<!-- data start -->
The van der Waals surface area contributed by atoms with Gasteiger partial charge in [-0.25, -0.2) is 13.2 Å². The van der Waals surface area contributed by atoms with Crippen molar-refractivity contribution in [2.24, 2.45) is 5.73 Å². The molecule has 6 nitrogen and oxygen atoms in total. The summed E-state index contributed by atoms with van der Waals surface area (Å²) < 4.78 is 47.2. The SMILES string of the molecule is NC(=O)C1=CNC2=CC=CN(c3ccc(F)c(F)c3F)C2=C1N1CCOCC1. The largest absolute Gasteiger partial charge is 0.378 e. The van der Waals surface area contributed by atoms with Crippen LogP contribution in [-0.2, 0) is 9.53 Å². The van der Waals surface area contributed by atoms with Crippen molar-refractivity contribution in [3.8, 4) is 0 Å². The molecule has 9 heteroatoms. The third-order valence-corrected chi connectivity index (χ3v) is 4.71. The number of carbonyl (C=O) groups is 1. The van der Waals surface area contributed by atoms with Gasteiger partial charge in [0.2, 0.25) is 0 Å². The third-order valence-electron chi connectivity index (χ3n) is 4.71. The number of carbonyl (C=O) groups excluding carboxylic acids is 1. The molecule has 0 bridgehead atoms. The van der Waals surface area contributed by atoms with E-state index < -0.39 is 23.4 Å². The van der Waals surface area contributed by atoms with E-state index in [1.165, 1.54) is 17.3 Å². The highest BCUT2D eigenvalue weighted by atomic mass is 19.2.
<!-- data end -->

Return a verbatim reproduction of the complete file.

The van der Waals surface area contributed by atoms with Gasteiger partial charge in [-0.25, -0.2) is 13.2 Å². The van der Waals surface area contributed by atoms with Crippen molar-refractivity contribution in [2.24, 2.45) is 5.73 Å². The molecule has 6 nitrogen and oxygen atoms in total. The summed E-state index contributed by atoms with van der Waals surface area (Å²) < 4.78 is 47.2. The SMILES string of the molecule is NC(=O)C1=CNC2=CC=CN(c3ccc(F)c(F)c3F)C2=C1N1CCOCC1. The largest absolute Gasteiger partial charge is 0.378 e. The van der Waals surface area contributed by atoms with Crippen LogP contribution in [-0.2, 0) is 9.53 Å². The van der Waals surface area contributed by atoms with Crippen molar-refractivity contribution in [3.8, 4) is 0 Å². The molecule has 9 heteroatoms. The third-order valence-corrected chi connectivity index (χ3v) is 4.71. The number of carbonyl (C=O) groups is 1. The van der Waals surface area contributed by atoms with Gasteiger partial charge in [0.2, 0.25) is 0 Å². The third-order valence-electron chi connectivity index (χ3n) is 4.71. The number of carbonyl (C=O) groups excluding carboxylic acids is 1. The molecule has 0 bridgehead atoms. The van der Waals surface area contributed by atoms with E-state index < -0.39 is 23.4 Å². The van der Waals surface area contributed by atoms with E-state index in [1.165, 1.54) is 17.3 Å². The highest BCUT2D eigenvalue weighted by atomic mass is 19.2.